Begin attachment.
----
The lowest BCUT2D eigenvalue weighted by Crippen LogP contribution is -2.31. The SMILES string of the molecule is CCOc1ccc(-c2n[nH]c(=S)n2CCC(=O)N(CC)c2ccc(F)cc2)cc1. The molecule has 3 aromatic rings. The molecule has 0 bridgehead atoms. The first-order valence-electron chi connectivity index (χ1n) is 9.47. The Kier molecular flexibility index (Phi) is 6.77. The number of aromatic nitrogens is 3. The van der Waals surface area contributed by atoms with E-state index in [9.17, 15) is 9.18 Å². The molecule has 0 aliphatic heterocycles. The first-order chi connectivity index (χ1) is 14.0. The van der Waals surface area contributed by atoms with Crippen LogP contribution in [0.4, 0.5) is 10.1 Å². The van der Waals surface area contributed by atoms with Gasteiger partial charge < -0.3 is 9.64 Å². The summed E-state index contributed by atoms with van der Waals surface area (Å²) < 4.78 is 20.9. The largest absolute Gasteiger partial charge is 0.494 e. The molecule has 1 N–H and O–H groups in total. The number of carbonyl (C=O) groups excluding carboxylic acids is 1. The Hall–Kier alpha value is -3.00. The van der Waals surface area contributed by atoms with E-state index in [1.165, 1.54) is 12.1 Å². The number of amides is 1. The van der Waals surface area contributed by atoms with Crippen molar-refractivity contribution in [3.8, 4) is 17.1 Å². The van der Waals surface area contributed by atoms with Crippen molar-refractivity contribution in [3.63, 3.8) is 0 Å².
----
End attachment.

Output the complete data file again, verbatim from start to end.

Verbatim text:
The lowest BCUT2D eigenvalue weighted by Crippen LogP contribution is -2.31. The SMILES string of the molecule is CCOc1ccc(-c2n[nH]c(=S)n2CCC(=O)N(CC)c2ccc(F)cc2)cc1. The molecule has 3 aromatic rings. The molecule has 0 bridgehead atoms. The first-order valence-electron chi connectivity index (χ1n) is 9.47. The Kier molecular flexibility index (Phi) is 6.77. The number of aromatic nitrogens is 3. The van der Waals surface area contributed by atoms with E-state index in [9.17, 15) is 9.18 Å². The molecule has 0 aliphatic heterocycles. The first-order chi connectivity index (χ1) is 14.0. The van der Waals surface area contributed by atoms with Crippen LogP contribution in [0.4, 0.5) is 10.1 Å². The van der Waals surface area contributed by atoms with Gasteiger partial charge < -0.3 is 9.64 Å². The summed E-state index contributed by atoms with van der Waals surface area (Å²) < 4.78 is 20.9. The largest absolute Gasteiger partial charge is 0.494 e. The molecule has 1 N–H and O–H groups in total. The number of carbonyl (C=O) groups excluding carboxylic acids is 1. The Hall–Kier alpha value is -3.00. The van der Waals surface area contributed by atoms with E-state index in [1.165, 1.54) is 12.1 Å². The number of amides is 1. The van der Waals surface area contributed by atoms with Crippen molar-refractivity contribution in [3.8, 4) is 17.1 Å². The van der Waals surface area contributed by atoms with Crippen molar-refractivity contribution in [3.63, 3.8) is 0 Å².